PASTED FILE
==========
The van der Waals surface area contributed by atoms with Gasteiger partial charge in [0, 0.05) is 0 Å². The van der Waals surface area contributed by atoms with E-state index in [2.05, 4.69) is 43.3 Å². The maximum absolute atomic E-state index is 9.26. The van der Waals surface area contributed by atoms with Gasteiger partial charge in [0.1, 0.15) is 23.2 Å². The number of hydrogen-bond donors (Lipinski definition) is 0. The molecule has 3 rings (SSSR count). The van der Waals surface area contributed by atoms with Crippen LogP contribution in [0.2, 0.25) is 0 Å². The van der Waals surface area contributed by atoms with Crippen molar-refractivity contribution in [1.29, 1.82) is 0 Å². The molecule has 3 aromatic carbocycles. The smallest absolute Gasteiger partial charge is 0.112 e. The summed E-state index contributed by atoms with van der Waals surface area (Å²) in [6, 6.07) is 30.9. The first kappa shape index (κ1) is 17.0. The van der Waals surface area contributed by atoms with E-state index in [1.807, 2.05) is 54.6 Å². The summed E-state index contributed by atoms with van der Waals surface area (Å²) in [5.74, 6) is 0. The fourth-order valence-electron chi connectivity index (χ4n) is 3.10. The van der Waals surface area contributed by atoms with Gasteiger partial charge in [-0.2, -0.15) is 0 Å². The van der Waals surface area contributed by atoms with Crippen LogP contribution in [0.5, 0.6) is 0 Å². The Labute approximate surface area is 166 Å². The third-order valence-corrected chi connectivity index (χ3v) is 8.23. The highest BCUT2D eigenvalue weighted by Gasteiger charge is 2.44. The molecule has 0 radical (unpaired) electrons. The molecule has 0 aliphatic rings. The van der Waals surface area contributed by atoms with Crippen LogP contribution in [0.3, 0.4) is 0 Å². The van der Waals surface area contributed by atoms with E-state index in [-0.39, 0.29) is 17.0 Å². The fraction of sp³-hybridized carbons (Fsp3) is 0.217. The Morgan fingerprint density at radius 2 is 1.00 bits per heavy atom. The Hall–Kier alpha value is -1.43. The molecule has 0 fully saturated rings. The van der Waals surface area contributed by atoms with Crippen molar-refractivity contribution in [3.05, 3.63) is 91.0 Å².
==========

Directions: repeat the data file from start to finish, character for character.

The van der Waals surface area contributed by atoms with Gasteiger partial charge in [0, 0.05) is 0 Å². The van der Waals surface area contributed by atoms with E-state index in [2.05, 4.69) is 43.3 Å². The maximum absolute atomic E-state index is 9.26. The van der Waals surface area contributed by atoms with Gasteiger partial charge in [0.1, 0.15) is 23.2 Å². The number of hydrogen-bond donors (Lipinski definition) is 0. The molecule has 3 rings (SSSR count). The van der Waals surface area contributed by atoms with Crippen LogP contribution in [0.2, 0.25) is 0 Å². The van der Waals surface area contributed by atoms with Crippen molar-refractivity contribution in [1.29, 1.82) is 0 Å². The molecule has 3 aromatic carbocycles. The smallest absolute Gasteiger partial charge is 0.112 e. The summed E-state index contributed by atoms with van der Waals surface area (Å²) in [6, 6.07) is 30.9. The first kappa shape index (κ1) is 17.0. The van der Waals surface area contributed by atoms with E-state index in [1.807, 2.05) is 54.6 Å². The summed E-state index contributed by atoms with van der Waals surface area (Å²) in [5.74, 6) is 0. The fourth-order valence-electron chi connectivity index (χ4n) is 3.10. The van der Waals surface area contributed by atoms with Gasteiger partial charge in [-0.2, -0.15) is 0 Å². The van der Waals surface area contributed by atoms with Crippen LogP contribution in [0.5, 0.6) is 0 Å². The Labute approximate surface area is 166 Å². The third-order valence-corrected chi connectivity index (χ3v) is 8.23. The highest BCUT2D eigenvalue weighted by Gasteiger charge is 2.44. The molecule has 0 radical (unpaired) electrons. The molecule has 0 aliphatic rings. The van der Waals surface area contributed by atoms with Crippen LogP contribution in [0.3, 0.4) is 0 Å². The van der Waals surface area contributed by atoms with E-state index in [-0.39, 0.29) is 17.0 Å². The fraction of sp³-hybridized carbons (Fsp3) is 0.217. The Morgan fingerprint density at radius 2 is 1.00 bits per heavy atom. The Hall–Kier alpha value is -1.43. The molecule has 0 fully saturated rings. The van der Waals surface area contributed by atoms with Crippen molar-refractivity contribution in [3.05, 3.63) is 91.0 Å².